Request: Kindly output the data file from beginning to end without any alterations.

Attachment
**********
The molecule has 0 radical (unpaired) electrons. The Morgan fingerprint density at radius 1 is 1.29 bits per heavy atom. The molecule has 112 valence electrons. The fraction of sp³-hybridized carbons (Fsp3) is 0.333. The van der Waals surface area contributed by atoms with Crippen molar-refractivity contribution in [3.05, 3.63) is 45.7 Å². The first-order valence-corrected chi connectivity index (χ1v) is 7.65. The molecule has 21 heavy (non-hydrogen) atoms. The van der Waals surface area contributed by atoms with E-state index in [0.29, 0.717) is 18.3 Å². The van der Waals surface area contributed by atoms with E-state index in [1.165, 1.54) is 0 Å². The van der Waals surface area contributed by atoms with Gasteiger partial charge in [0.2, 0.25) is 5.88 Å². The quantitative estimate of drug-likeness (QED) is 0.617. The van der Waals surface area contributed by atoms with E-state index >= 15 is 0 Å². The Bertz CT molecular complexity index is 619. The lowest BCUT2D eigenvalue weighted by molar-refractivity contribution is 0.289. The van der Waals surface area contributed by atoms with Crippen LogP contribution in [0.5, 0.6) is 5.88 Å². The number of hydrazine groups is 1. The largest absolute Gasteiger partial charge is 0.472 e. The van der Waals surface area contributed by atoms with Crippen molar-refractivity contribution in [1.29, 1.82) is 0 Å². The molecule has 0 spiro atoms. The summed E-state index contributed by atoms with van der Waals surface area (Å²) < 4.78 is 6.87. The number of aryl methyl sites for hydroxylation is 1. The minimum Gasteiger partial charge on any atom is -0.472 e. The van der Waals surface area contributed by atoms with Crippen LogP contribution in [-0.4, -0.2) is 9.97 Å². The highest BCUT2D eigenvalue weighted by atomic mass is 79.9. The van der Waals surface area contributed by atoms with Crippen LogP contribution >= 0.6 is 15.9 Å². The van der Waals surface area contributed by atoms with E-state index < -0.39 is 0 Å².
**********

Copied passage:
The molecule has 0 radical (unpaired) electrons. The Morgan fingerprint density at radius 1 is 1.29 bits per heavy atom. The molecule has 112 valence electrons. The fraction of sp³-hybridized carbons (Fsp3) is 0.333. The van der Waals surface area contributed by atoms with Crippen molar-refractivity contribution in [3.05, 3.63) is 45.7 Å². The first-order valence-corrected chi connectivity index (χ1v) is 7.65. The molecule has 21 heavy (non-hydrogen) atoms. The van der Waals surface area contributed by atoms with E-state index in [0.29, 0.717) is 18.3 Å². The van der Waals surface area contributed by atoms with E-state index in [1.165, 1.54) is 0 Å². The van der Waals surface area contributed by atoms with Gasteiger partial charge in [0.2, 0.25) is 5.88 Å². The quantitative estimate of drug-likeness (QED) is 0.617. The van der Waals surface area contributed by atoms with E-state index >= 15 is 0 Å². The Bertz CT molecular complexity index is 619. The lowest BCUT2D eigenvalue weighted by molar-refractivity contribution is 0.289. The van der Waals surface area contributed by atoms with Crippen LogP contribution in [0.5, 0.6) is 5.88 Å². The number of hydrazine groups is 1. The largest absolute Gasteiger partial charge is 0.472 e. The van der Waals surface area contributed by atoms with Crippen molar-refractivity contribution in [1.29, 1.82) is 0 Å². The molecule has 0 spiro atoms. The summed E-state index contributed by atoms with van der Waals surface area (Å²) < 4.78 is 6.87. The number of aryl methyl sites for hydroxylation is 1. The minimum Gasteiger partial charge on any atom is -0.472 e. The van der Waals surface area contributed by atoms with Crippen LogP contribution in [-0.4, -0.2) is 9.97 Å². The highest BCUT2D eigenvalue weighted by atomic mass is 79.9. The van der Waals surface area contributed by atoms with Crippen LogP contribution >= 0.6 is 15.9 Å². The van der Waals surface area contributed by atoms with E-state index < -0.39 is 0 Å².